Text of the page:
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Interview: Wanda Ortiz “Steph Harris” Talks Mahler to Maiden

By Caroline Paone

From left to right The Iron Maiden's drummer: Linda McDonald "Nikki McBURRain",  bassist Wanda Ortiz “Mostly, I have fun, but I feel very fortunate to be able to play in front of people who enjoy the music and what we’re doing that much. I’m so lucky.” That’s at the heart of why a musician joins a tribute band, so says Wanda Ortiz, aka “Steph” Harris of the The Iron Maidens. Holding down the groove for an all-female tribute band helps her deliver Maiden’s badassery from Los Angeles to Brazil.

Duplicating Steve Harris’s bass parts satisfies her preference for playing in a more lead-style. Wanda is an accomplished musician in her own right and the principal bassist for South Coast Symphony. She’ll tell you her favorite classical piece is Beethoven’s 9th and in the next breath talks about duplicating Maiden’s “Phantom of the Opera.” The laid back bassist switches from metal to classical with ease, and speaks of reproducing Harris’s signature stage moves with a chuckle.

Her bandmates include Kirsten “Bruce Chickinson” Rosenberg on vocals, Linda “Nikki McBURRain” McDonald on drums, Courtney “Adriana Smith” Cox and Nita ‘mega Murray’ Strauss on guitars. Whether performing for the U.S. military or eager fans in South America, they bring a high-energy stage show Maiden fans have come to expect.

On a recent break from touring, Wanda chatted with me about music, work and life. Meet Ms. Harris”

What is your musical background?
I started playing upright bass in school when I was nine years old. On the first day of music class, I was late so, except for a little double bass leaning by itself in the corner of the music room, all the school instruments had already been checked out to other students. I remember thinking that little bass looked so lonely, so I ended up with it. A couple years later, the school needed a bass player for their jazz band so I ended up playing both upright and electric bass for that as well. I really enjoyed playing the bass as a kid so I kept with it through high school and college, eventually earning a B.Mus degree from UCI and I still play to this day.

Who were your early hard rock/metal influences?
Steve Harris (Iron Maiden) and Geddy Lee (Rush).

IM_Main_2What do you find compelling about playing Steve Harris’s bass parts?
They are so much fun to play! Back in the early days, when I first started playing bass, I remember feeling jealous when other musicians got to play the fun parts while I got stuck holding down the beat with the “bread and butter” parts. I complained about that to a friend who ended up letting me borrow his Iron Maiden and Rush albums to try and make me feel better about being a bass player…it worked.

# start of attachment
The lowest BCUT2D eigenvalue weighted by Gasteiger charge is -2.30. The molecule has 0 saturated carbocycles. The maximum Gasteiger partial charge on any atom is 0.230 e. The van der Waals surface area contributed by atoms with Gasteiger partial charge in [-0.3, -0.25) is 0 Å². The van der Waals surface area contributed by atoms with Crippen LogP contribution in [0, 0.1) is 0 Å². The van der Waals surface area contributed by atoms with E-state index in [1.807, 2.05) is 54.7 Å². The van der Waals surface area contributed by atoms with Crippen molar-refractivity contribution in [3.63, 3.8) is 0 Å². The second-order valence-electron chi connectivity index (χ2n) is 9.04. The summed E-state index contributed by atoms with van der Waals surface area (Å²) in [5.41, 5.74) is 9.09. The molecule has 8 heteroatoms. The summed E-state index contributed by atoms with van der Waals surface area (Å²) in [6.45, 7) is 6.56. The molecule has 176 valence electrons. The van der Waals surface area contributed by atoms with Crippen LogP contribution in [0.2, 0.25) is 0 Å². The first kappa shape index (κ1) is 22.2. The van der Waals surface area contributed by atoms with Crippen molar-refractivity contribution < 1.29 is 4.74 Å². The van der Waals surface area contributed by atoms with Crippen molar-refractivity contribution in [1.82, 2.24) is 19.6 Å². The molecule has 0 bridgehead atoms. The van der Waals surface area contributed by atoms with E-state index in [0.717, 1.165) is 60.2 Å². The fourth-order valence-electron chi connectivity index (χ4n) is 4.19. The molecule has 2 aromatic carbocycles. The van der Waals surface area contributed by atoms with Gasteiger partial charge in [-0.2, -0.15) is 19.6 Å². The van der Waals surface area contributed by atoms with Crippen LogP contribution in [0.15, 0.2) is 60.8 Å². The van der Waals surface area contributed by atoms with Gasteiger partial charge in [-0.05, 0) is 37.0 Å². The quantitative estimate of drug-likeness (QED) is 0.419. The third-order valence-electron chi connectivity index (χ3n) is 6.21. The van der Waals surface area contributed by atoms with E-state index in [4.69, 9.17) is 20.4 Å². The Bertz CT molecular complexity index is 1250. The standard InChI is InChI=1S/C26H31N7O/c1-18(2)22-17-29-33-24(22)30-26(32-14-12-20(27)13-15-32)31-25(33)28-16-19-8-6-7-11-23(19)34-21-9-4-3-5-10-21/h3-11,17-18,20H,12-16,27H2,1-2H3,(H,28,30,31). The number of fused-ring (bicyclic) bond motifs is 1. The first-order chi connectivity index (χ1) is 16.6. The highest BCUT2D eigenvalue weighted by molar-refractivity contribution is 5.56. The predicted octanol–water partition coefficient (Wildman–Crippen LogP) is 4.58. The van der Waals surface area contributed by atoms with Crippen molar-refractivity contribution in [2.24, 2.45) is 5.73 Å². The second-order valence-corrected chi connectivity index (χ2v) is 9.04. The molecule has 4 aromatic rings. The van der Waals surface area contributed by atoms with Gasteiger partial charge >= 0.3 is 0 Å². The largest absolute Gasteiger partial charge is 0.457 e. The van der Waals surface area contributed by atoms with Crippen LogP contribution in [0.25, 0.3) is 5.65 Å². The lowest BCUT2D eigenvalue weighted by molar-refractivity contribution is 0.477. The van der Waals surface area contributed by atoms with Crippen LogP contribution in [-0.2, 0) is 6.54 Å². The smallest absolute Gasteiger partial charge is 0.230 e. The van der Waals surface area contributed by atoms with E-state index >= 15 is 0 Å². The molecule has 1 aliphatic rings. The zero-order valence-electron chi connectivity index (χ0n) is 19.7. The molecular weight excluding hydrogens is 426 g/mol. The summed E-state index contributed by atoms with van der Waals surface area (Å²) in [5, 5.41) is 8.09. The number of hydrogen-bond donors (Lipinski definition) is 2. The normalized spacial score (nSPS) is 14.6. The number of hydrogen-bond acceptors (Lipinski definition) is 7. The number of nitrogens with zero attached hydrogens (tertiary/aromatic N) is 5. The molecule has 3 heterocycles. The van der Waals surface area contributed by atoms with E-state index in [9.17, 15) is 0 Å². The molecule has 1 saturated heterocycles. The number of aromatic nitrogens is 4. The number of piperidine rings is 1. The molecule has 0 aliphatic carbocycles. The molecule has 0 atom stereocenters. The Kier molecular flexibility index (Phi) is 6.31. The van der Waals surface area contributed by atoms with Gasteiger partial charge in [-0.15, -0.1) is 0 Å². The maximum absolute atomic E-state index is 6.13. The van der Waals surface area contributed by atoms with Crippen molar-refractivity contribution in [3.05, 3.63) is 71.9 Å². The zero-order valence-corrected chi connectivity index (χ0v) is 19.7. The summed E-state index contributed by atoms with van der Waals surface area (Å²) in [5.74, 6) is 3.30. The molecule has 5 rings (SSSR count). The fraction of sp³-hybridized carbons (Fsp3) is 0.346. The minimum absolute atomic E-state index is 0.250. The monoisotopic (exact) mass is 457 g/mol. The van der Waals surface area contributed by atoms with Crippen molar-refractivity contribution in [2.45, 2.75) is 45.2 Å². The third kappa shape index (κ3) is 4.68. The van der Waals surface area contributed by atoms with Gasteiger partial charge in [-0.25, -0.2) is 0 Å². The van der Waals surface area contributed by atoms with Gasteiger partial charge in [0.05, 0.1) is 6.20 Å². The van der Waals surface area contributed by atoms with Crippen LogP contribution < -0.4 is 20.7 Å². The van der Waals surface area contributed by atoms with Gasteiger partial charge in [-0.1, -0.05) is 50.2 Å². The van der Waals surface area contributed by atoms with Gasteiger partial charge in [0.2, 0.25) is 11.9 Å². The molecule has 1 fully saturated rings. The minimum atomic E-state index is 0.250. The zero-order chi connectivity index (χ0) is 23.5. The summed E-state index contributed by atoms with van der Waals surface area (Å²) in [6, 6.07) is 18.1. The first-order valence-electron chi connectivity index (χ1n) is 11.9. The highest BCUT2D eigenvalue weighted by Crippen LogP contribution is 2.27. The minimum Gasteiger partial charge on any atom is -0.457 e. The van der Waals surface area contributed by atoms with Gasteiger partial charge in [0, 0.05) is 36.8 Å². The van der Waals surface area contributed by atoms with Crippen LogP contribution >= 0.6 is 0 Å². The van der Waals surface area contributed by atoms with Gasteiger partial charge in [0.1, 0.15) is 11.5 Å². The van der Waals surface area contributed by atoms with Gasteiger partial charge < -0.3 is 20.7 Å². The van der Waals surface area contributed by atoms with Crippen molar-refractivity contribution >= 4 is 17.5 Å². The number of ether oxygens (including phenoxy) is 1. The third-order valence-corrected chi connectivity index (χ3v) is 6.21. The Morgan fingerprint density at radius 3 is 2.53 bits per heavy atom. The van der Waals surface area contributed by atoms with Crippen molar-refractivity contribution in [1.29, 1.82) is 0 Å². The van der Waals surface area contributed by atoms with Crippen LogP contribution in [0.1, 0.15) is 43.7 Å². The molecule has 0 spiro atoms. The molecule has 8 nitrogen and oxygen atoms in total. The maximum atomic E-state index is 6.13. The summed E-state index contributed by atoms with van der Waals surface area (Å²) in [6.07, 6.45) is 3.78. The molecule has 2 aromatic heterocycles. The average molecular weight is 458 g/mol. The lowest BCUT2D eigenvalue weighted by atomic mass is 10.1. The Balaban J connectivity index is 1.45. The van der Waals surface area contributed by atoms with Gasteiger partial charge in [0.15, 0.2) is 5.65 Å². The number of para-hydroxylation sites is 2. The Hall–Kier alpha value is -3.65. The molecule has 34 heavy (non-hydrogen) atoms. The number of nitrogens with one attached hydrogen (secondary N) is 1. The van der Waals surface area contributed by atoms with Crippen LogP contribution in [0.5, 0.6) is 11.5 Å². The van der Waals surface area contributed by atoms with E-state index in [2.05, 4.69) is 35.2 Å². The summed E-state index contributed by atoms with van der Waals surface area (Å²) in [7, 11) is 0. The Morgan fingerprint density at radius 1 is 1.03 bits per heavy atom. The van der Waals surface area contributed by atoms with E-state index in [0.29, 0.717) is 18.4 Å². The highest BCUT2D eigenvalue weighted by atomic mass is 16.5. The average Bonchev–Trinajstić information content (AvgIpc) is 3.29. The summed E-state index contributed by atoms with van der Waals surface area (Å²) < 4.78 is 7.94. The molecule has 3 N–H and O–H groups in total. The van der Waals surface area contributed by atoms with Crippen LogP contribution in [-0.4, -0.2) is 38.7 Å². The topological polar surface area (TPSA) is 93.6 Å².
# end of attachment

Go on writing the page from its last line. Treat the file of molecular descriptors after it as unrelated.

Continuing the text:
When you first started in this tribute band, how did you go about studying Harris’s bass parts. How did you approach his performance style?
Since I first started listening to Maiden, I tried to play those bass lines so this was really just building on something I had already done, but just needed to get down better. Watching videos helped a lot.

What do you feel is the most challenging Iron Maiden song to play?
“Phantom of the Opera” because there is a very exposed bass solo in it. It’s not really a very difficult part to play but, as a bass player, you don’t get a lot of chances for it to be “only you” so when that happens, there is a tendency to get a little too worked up before the “big moment” and that makes you more likely to make a mistake.

I can’t imagine being on stage in front of hoards of Iron Maiden fans and looking into the audience. Do you interact with the crowd a lot?
Oh yeah, well I have to do the Steve Harris moves. [Laughs] They’re so into it, of course. You know how Steve Harris mouths all the words? And then they’re (the audience) mouthing all the words, too. But, mostly, I like playing the music’the fact that you get to play in front of this crowd that is just so into it as much as you are, it’s just a huge bonus. I don’t think I would have very much fun doing this say if it was an AC/DC tribute. It’s a great band, but that music requires a little bit more of a bread-and-butter bass–very respectable, very good bass player, you know, but just not my cup of tea. Not something I would want to do all the time, every night. It’s definitely more fun playing these Iron Maiden bass lines.

I can see why you would prefer an Iron Maiden tribute over an AC/DC-style band. I’m sure there are challenges for both styles, but someone told me once, it takes a lot of patience to just keep playing one note.

Many people think it’s easy to ride one note when playing , but playing the same note repetitively and making it sound clean and even and steady — it’s actually a lot harder than you would think. It’s most evident in the recording studio when you hear your part played back for you; because then you can hear how uneven the same note can be. If you’re not careful, you may find that you need to re-record a single note phrase because you’ve played some notes shorter or softer than others. That happened to me a couple times while recording Iron Maiden’s “Hallowed Be Thy Name,” which had many parts in it that required the “one note ride.” So, yes, playing a single note does require a bit of patience if you want to get it just right.

Do you get a lot of fans approaching you after the shows?
The whole band does because we stick around in a special area after the shows to meet them.

What is one of your most memorable moments performing live with the Maidens or otherwise?
A few years back, the band was invited to share the bill with Steve Harris’s daughter Lauren at the Hard Rock in Mexico City. Steve Harris, of course, came to the show to support his daughter but stayed for our set, too. Bruce Dickinson was also there in the audience. It was nerve-wracking playing in front of members of the real Iron Maiden, but we managed to pull it off! Steve even came up to us after our set and told us that he liked the show! It doesn’t get much better than that!